Finalist, Scottish Arts Club Short Story Competition 2018
Excerpt from A story the span of your brow
A hat shop might not have seemed the most obvious place for a writer’s residency yet after a trying time for Gail, it proved the perfect fit. A terrible newspaper review of her last novel caused her not only to sink into the writing doldrums but also to start avoiding one of her favourite shops. She’d often paused outside the windows of ‘The Milliner’s Tale’, struck by the beauty and craftsmanship of the crowning glories on display although, curiously, had never stepped inside. She felt her head too small to deserve such attention, the childhood taunts of ‘Pea-head!’ whenever she dared to wear a bobble-hat leading her to feel she’d be a fraud if she went in to browse with no intention of buying. That self-consciousness coupled with the by-line photo of Jack McCain, the extravagantly moustachioed reviewer who’d blasted her ‘lazy characterisation’ and ‘reliance on coincidence’, showing him slyly tipping the brim of his fedora, caused her to walk briskly past one of her formerly favourite pauses in her strolls about the city....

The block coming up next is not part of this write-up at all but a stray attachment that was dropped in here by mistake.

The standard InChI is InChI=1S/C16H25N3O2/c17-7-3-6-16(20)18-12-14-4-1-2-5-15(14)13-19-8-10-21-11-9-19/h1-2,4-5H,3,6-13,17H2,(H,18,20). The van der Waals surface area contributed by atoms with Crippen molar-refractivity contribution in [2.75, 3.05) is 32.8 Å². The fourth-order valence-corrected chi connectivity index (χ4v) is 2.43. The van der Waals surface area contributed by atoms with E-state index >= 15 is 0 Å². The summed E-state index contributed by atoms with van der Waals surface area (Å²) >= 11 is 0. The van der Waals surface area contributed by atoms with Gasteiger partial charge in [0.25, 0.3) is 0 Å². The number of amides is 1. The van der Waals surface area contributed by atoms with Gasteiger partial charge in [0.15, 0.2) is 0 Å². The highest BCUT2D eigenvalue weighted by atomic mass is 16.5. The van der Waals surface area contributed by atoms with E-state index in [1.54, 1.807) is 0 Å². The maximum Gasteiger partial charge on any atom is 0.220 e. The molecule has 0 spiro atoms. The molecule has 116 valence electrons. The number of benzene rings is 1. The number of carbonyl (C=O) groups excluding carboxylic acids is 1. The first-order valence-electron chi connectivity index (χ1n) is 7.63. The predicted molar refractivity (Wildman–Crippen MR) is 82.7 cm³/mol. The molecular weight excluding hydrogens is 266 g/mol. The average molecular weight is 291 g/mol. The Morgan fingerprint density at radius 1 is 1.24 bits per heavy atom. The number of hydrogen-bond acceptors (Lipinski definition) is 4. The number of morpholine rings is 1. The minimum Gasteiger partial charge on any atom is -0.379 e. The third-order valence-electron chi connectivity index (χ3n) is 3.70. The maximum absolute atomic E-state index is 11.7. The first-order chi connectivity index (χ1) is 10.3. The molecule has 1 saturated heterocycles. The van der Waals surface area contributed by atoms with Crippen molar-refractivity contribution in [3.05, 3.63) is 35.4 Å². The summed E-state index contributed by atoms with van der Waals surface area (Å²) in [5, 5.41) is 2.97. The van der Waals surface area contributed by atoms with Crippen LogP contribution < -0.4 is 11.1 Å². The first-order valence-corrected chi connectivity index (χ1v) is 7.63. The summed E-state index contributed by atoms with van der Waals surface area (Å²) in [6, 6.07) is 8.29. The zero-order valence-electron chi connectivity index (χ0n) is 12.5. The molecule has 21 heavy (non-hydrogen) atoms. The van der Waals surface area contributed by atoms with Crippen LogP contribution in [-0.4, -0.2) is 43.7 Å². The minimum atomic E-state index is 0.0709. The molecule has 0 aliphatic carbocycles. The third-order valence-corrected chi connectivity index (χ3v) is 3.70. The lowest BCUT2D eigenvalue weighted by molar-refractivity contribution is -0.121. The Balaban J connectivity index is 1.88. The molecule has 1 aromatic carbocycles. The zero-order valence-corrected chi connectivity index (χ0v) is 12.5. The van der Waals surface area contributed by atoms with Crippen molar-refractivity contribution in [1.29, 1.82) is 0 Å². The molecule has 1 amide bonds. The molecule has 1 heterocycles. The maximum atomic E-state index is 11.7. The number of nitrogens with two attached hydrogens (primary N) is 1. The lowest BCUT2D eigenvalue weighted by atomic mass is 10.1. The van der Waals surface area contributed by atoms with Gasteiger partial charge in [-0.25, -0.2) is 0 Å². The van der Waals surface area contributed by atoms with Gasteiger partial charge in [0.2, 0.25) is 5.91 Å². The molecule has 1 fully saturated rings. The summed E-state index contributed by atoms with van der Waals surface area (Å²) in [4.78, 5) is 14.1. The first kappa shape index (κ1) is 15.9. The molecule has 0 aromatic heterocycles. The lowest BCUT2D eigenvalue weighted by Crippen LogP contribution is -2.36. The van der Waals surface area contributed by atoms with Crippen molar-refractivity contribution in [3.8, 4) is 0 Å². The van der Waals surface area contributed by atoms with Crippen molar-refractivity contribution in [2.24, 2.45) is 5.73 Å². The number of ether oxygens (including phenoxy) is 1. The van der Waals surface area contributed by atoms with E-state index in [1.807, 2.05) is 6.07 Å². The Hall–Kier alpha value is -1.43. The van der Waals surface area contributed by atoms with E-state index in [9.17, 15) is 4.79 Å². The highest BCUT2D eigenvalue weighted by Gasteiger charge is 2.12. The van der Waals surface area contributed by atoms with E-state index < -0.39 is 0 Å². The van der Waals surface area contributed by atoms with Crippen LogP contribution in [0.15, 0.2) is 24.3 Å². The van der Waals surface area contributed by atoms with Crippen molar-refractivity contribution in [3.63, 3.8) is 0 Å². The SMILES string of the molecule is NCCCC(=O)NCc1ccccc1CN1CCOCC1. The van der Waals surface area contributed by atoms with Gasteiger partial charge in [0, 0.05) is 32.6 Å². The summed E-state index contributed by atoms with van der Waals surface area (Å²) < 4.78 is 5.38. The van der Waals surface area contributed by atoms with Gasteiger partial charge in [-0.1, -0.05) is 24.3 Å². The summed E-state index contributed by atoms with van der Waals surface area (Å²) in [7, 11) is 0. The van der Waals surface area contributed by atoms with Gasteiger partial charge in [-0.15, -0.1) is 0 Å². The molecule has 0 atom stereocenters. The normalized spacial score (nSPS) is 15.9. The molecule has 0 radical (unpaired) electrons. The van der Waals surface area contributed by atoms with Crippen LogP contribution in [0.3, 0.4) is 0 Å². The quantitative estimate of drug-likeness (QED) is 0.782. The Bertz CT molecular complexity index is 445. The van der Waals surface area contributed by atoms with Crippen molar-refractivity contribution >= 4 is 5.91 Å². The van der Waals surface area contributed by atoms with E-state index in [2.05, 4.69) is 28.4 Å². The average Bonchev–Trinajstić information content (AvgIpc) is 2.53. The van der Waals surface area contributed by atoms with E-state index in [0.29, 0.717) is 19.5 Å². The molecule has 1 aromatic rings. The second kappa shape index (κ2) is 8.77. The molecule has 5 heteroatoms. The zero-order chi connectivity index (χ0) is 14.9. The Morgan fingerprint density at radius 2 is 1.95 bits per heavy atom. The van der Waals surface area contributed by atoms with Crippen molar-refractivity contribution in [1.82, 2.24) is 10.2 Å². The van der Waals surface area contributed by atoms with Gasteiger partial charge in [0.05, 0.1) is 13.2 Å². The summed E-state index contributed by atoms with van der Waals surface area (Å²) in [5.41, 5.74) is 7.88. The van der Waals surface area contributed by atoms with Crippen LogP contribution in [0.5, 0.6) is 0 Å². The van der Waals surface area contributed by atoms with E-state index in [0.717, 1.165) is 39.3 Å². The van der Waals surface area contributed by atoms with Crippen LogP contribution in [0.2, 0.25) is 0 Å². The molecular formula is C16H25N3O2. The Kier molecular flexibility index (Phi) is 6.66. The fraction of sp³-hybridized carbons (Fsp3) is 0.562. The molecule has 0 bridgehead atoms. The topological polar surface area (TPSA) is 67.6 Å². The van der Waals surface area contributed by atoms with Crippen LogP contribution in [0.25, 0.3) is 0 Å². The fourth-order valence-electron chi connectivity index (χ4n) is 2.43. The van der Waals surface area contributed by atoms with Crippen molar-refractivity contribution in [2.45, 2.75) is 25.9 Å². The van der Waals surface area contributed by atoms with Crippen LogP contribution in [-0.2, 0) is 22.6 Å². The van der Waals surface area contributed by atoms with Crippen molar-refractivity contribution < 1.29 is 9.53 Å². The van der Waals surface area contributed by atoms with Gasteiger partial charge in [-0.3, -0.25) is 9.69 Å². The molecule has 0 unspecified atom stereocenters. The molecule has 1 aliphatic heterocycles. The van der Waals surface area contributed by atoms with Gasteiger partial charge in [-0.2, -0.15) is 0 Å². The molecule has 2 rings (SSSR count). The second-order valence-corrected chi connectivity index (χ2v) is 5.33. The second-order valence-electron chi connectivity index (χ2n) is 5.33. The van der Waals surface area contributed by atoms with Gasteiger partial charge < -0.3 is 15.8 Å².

After completing a Ph.D in Scottish Literature at the University of St Andrews, I moved to Edinburgh close to twenty years ago to work as an admin officer for the Scottish Government. I write in the evenings and very occasionally at the weekends, mostly novels, with the first chapter of my novel, The Pocketbook Guide to Scottish Superheroes, appearing in Issue 2 of The Evergreen. Winning the Lothian Life Happy Ever After? competition earlier this year led to me rediscovering an enthusiasm for short stories, with one recently published in the Ink! edition of 404 Ink magazine. Being a finalist in the Scottish Arts Club competition will undoubtedly help keep that enthusiasm going.
Back in 2013 I was fortunate enough to gain a Hawthornden Fellowship and had a month writing in a pink castle along with a group of fantastic other Fellows. This year I spent a week in Glasgow courtesy of the 3/2 Residency run by the artists Jamie Green and Isobel Lutz-Smith which proved an excellent opportunity to get to know that inspiring city better. I’m a regular contributor to The One O’Clock Gun, a freesheet that can be found in the darker corners of the pubs of Edinburgh, and was very pleased to have a story playing in the John Muir Grove at the Botanics, part of the Echoes of the City project. Edinburgh and its coffee shops are a rich source of material with ‘A Story the Span of Your Brow’ inspired by the fabulous displays of Fabhatrix in the Grassmarket.